A husband and wife—we’ll call them “Michael” and “Mary”—share a home and at least two meals per day together, and their interests and hobbies have certainly intertwined after more than 40 years of marriage. They also both have diabetes, Michael with type 1 and Mary with type 2. On the surface, their diseases—much like their lifestyles—are very much alike. But payers force them to manage their diseases very differently, differentiating the types of diabetes in crucial ways, especially when it comes to technology that could help all patients.

Almost 30 million Americans have diabetes, and for years people with this condition have fought stigmatization from the public, insurers, government, and, frankly, from other diabetes patients. People with type 1 diabetes frequently distance themselves from their counterparts with type 2 because they fear being shamed for having any kind of diabetes, especially the kind that’s “avoidable.”

Well, as people with diabetes ourselves (KC with type 1 and VV with type 2), we’d like to set the record straight on some of the most important ways the two types of diabetes are alike:

  • People with either type struggle with the daily challenges of managing complex medication regimens and many demands on their lifestyle;

  • Hyperglycemia stalks all of us and can result in devastating complications;

  • Taking insulin carries the risk of hypoglycemia for patients who have either type of diabetes;

  • Patients often face the false perception that, “If you’d just follow your diet, you wouldn’t have a problem”; and

  • Either type of diabetes can lead to restrictions on driver’s licenses.

And let’s also be clear about how the two types of diabetes are different:

  • Our diseases have different pathophysiological origins, although both have a basis in genetics;

  • We are prescribed different medications, although at least 30% of type 2 patients will eventually require insulin (and many more may be able to benefit from it if they had access);

  • Well over half of those with type 2 diabetes struggle with obesity, compared to less than 20% of those with type 1 diabetes;

  • Medicare and other health care payers restrict glucose test strips to those on insulin, even though checking blood glucose can be useful to anyone with diabetes; and

  • Medicare and other payers restrict helpful technologies to patients with type 1 diabetes.

To us, it is that last point that is both extremely worrisome and easily fixed. After all, the core of diabetes management is one thing: the need for excellent glucose control to avoid complications. So why are we not all given equal opportunities to use the best tools available to achieve that goal?

It’s because type 2 diabetes patients are held responsible for their condition, due to excess weight—at least, that’s how much of the public sees it. And this unfortunate argument that the condition stems from a character flaw climbs through the ranks of physicians and other health care professionals. This also includes insurance company executives and government officials, all of whom should be educated about the root causes and most effective treatments for the disease.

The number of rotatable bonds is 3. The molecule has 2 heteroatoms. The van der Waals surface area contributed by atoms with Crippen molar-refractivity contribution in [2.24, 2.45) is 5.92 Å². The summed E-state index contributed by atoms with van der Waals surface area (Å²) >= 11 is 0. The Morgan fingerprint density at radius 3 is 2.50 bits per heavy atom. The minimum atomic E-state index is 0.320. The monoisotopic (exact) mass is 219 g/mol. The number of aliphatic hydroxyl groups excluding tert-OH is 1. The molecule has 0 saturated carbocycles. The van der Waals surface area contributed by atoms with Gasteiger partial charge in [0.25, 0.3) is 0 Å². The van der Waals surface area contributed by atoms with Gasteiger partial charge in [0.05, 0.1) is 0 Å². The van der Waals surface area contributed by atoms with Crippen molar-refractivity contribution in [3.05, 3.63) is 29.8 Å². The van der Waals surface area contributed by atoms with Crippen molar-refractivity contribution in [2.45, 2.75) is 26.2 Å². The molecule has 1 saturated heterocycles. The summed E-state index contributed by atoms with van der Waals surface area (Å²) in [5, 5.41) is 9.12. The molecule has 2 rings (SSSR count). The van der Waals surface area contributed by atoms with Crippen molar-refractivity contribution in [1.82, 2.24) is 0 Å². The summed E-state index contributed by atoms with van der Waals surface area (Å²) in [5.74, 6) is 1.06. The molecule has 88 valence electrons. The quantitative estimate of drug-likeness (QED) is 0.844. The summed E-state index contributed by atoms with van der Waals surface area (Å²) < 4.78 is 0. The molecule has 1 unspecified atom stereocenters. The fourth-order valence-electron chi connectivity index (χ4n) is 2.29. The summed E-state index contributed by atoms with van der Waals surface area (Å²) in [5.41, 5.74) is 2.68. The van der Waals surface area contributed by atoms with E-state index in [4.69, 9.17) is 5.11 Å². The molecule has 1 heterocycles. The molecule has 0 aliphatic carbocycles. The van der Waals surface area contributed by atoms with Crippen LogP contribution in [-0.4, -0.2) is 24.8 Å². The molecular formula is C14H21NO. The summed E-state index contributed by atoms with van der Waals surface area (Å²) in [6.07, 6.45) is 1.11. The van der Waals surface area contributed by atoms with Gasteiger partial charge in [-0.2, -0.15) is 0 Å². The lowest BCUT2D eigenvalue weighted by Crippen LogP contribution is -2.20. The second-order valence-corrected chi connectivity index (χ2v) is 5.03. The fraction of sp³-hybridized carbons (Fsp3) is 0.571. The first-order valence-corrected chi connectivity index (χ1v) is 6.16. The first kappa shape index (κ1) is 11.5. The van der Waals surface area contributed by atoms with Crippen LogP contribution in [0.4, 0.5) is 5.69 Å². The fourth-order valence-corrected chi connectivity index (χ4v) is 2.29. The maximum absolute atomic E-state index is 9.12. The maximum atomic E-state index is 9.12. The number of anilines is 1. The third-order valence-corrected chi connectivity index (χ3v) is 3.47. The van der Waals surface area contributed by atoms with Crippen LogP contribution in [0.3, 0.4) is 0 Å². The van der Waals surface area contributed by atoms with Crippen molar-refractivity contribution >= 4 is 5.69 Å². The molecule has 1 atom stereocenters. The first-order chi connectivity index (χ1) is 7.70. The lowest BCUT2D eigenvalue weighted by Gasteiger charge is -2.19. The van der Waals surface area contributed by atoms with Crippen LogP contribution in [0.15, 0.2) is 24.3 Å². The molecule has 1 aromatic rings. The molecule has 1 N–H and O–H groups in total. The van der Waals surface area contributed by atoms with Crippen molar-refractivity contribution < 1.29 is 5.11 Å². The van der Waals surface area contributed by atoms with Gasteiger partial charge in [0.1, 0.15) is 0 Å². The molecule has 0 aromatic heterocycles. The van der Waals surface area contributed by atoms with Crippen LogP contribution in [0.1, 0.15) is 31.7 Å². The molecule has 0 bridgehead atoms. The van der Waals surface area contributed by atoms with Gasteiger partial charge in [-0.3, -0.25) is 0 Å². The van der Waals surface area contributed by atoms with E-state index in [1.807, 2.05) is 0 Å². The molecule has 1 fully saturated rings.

We are dismayed by the hurdles set up by Medicare that hinder diabetes patients' access to technologies such as insulin pumps, one of the most effective devices on the market for the delivery of insulin. Some type 1 patients must go to great lengths to prove that they do not have type 2, and many type 2 patients face a far steeper climb trying to convince payers that they have reached the point of insulin dependence.

We know from the recent OpT2mise study (1) that type 2 patients achieve greater control of their blood glucose when using an insulin pump than when taking daily insulin injections. Over time, if pumps were used more widely by type 2 patients, payers (and Americans) would save millions of dollars as a result of improved control and fewer visits to hospital emergency rooms. The notion that type 2 patients do not deserve equally advanced treatment options is wrong on all counts—bad for the patients themselves and bad for our health care system.

In the coming months, we are going to see two to three new companies join Valeritas in the patch pump market, including Cequr, which studies have shown improves control and satisfaction for type 2 patients (2). It would be a significant achievement if we were able to lower the barriers and make these technologies widely available to all diabetes patients.

That means putting any perceived stigma or sense of diabetes inequality behind us—and that starts within our own community. We must cast aside our few differences and embrace our journeys, much like Mary and Michael—not as type 1s or type 2s, but as kindred spirits. We all must accept that we are fighting the same battle and face the same risks. Type 1 or type 2, we are united in not wanting diabetes complications for anyone.

Ms. Valentine serves on an advisory board for Cequr. No other potential conflicts of interest relevant to this article were reported.

1.
Aronson
R
,
Cohen
O
,
Conget
I
, et al
.;
OpT2mise Study Group. OpT2mise: a randomized controlled trial to compare insulin pump therapy with multiple daily injections in the treatment of type 2 diabetes-research design and methods
.
Diabetes Technol Ther
2014
;
16
:
414
420
2.
Mader
JK
,
Lilly
LC
,
Aberer
F
, et al
.
A feasibility study of a 3-day basal-bolus insulin delivery device in individuals with type 2 diabetes
.
Diabetes Care.
2014
;
37
:
1476
1479